Fay, Terence J. 1932-

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FAY, Terence J. 1932-


Born June 28, 1932, in Syracuse, NY; son of Hugh (in sales) and Susan Agnes (a homemaker; maiden name, Dunne) Fay. Ethnicity: "Irish." Education: Gonzaga University, B.A. and M.A., 1961; University of Toronto—Regis College, M.A., 1967; Georgetown University, Ph.D., 1974. Politics: Liberal. Religion: Roman Catholic.


Home—41 Earl St., Toronto, Ontario, Canada M4Y 1M4. Office—508 History Office, St. Augustine's Seminary, University of Toronto, 10 St. Mary St., Toronto, Ontario, Canada M4Y 1P9. E-mail—[email protected].


Regiopolis College, Kingston, Ontario, Canada, teacher, 1950-53; University of Manitoba, Winnipeg, Manitoba, Canada, assistant professor at St. Paul's College, 1971-79; University of Winnipeg, Winnipeg, assistant professor, 1979-80; University of Manitoba, assistant professor at St. Paul's College, 1981-84; Mount Allison University, Sackville, New Brunswick, Canada, assistant professor, 1980-81; University of Toronto, Toronto, Ontario, Canada, lecturer at St. Augustine's Seminary, 1988—. Our Lady of Lourdes Church, Toronto, associate pastor; Engaged Encounter Weekends, animator. Canadian Institute of Jesuit Studies, research director for Dictionary of Jesuit Biography: Ministry to English Canada, 1842-1987. Military service: U.S. Navy, 1950-54.


Canadian Historical Association, Canadian Catholic Historical Association, Historia Ecclesiae Catholicae Canadensis, American Catholic Historical Association, Associates of Ultimate Reality and Meaning.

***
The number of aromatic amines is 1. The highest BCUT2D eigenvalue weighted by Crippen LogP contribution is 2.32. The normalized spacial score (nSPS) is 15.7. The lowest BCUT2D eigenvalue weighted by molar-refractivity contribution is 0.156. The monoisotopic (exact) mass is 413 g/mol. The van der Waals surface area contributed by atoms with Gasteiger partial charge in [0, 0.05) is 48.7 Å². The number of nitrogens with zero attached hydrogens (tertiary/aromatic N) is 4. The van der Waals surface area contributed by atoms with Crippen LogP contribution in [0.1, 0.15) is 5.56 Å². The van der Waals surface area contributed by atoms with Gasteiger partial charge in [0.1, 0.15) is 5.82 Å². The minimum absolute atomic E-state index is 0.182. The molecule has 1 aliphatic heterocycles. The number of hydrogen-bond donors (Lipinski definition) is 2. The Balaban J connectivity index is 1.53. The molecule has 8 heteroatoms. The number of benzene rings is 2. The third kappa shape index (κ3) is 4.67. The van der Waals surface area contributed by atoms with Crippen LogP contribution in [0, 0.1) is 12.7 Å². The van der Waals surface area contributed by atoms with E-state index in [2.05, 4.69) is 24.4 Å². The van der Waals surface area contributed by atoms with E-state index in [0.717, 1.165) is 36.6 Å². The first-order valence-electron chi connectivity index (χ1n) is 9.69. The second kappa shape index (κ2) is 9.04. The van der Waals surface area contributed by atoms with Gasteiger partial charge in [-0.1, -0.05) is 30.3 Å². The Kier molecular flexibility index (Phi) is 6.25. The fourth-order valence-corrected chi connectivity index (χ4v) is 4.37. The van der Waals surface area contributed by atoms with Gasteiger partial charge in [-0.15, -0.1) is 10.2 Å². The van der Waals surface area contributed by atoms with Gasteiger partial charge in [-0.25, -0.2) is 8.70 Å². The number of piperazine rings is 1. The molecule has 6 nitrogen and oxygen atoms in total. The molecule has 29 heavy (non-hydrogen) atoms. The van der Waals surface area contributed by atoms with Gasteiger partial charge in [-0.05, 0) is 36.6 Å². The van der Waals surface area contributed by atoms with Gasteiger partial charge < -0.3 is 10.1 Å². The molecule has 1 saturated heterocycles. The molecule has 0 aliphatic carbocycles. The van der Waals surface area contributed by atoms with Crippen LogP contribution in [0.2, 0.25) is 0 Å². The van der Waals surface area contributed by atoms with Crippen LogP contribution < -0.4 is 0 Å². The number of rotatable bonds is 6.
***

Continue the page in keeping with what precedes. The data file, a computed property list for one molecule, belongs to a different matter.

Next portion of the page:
Ching Award, Dr. Gemma Ching, 1990; Jesuit Award, Jesuit Fathers of Upper Canada, 1995; Jackman Award for public service, Jackman Foundation, 1996; Golden Alumni Award, Le Moyne College, 2003.


(Editor) One Hundred Years: Our Lady of Lourdes Church, Griffin House, 1991.

(Editor, with John Duggan) Spiritual Roots: Historical Essays on the Roman Catholic Archdiocese of Toronto at 150 Years of Age, Lourdes (Toronto, Ontario, Canada), 1991.

A History of Canadian Catholics, McGill-Queen's University Press (Kingston, Ontario, Canada), 2002.

Contributor to books, including The Religions of Canadians, edited by Jamie Scott, Oxford University Press (New York, NY), 2004; also contributor to dictionaries. Contributor to periodicals, including American Review of Canadian Studies, Urban History Review, Compass: Jesuit Journal, Irish Messenger of the Sacred Heart, Studies: Irish Quarterly Review, Ultimate Reality and Meaning: Interdisciplinary Studies in the Philosophy of Understanding, and Historical Studies. Editor, CCHA Bulletin, 1991-2002.


Terence J. Fay told CA: "I read and write history for the pleasure of doing so. As a teacher in the classroom, I find it is very important to put down in writing what I wish to talk about to the students. As French novelist André Gide once said, 'I do not know what I think until I see what I say.' Words on the page are important to me. They help me to clarify my thoughts.

"I have taught political, diplomatic, and religious history. All three fields delight me when I hear or read about them. Thomas Bokenkotter, who published A Concise History of the Catholic Church, inspired me greatly to do my recent book on the history of Canadian Catholics. I believe history must be vividly written to be good history and to assist the reader's memory.

"My writing method is the 'bygosh bygad' method of jumping in and doing it. It is learning by doing. Every article or book demands different methods or different models.

"By the experience of writing and editing, I have learned a more sophisticated grammar and syntax in my writing style, which makes the text more easy to read. It benefits both the author and the reader."